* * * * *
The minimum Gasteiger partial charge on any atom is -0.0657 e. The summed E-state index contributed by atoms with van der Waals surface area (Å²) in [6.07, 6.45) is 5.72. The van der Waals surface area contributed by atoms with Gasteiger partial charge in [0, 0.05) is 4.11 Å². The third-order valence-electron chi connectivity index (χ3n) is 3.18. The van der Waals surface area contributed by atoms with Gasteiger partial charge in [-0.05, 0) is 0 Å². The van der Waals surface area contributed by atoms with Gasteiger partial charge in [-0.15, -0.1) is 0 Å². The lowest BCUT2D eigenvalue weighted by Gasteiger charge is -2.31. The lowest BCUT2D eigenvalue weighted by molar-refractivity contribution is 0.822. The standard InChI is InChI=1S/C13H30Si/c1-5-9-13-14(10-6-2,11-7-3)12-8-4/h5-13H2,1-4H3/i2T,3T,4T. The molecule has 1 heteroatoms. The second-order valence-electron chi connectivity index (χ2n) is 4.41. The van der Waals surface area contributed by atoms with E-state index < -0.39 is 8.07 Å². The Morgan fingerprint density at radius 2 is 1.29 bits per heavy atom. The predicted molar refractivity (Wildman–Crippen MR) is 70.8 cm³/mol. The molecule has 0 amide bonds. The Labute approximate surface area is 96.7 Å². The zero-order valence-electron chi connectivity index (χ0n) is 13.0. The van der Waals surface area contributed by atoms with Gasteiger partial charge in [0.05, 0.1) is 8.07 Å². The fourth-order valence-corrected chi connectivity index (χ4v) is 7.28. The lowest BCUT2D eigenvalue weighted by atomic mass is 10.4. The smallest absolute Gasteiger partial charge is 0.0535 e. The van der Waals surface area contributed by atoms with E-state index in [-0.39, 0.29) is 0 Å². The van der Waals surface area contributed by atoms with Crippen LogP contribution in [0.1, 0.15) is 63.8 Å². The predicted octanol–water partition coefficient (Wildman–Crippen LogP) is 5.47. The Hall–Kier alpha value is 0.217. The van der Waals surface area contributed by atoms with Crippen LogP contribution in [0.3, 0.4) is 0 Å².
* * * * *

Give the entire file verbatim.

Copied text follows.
The minimum Gasteiger partial charge on any atom is -0.0657 e. The summed E-state index contributed by atoms with van der Waals surface area (Å²) in [6.07, 6.45) is 5.72. The van der Waals surface area contributed by atoms with Gasteiger partial charge in [0, 0.05) is 4.11 Å². The third-order valence-electron chi connectivity index (χ3n) is 3.18. The van der Waals surface area contributed by atoms with Gasteiger partial charge in [-0.05, 0) is 0 Å². The van der Waals surface area contributed by atoms with Gasteiger partial charge in [-0.15, -0.1) is 0 Å². The lowest BCUT2D eigenvalue weighted by Gasteiger charge is -2.31. The lowest BCUT2D eigenvalue weighted by molar-refractivity contribution is 0.822. The standard InChI is InChI=1S/C13H30Si/c1-5-9-13-14(10-6-2,11-7-3)12-8-4/h5-13H2,1-4H3/i2T,3T,4T. The molecule has 1 heteroatoms. The second-order valence-electron chi connectivity index (χ2n) is 4.41. The van der Waals surface area contributed by atoms with E-state index < -0.39 is 8.07 Å². The Morgan fingerprint density at radius 2 is 1.29 bits per heavy atom. The predicted molar refractivity (Wildman–Crippen MR) is 70.8 cm³/mol. The molecule has 0 amide bonds. The Labute approximate surface area is 96.7 Å². The zero-order valence-electron chi connectivity index (χ0n) is 13.0. The van der Waals surface area contributed by atoms with Gasteiger partial charge in [0.05, 0.1) is 8.07 Å². The fourth-order valence-corrected chi connectivity index (χ4v) is 7.28. The lowest BCUT2D eigenvalue weighted by atomic mass is 10.4. The smallest absolute Gasteiger partial charge is 0.0535 e. The van der Waals surface area contributed by atoms with E-state index in [-0.39, 0.29) is 0 Å². The van der Waals surface area contributed by atoms with Crippen LogP contribution in [0.1, 0.15) is 63.8 Å². The predicted octanol–water partition coefficient (Wildman–Crippen LogP) is 5.47. The Hall–Kier alpha value is 0.217. The van der Waals surface area contributed by atoms with Crippen LogP contribution in [0.3, 0.4) is 0 Å².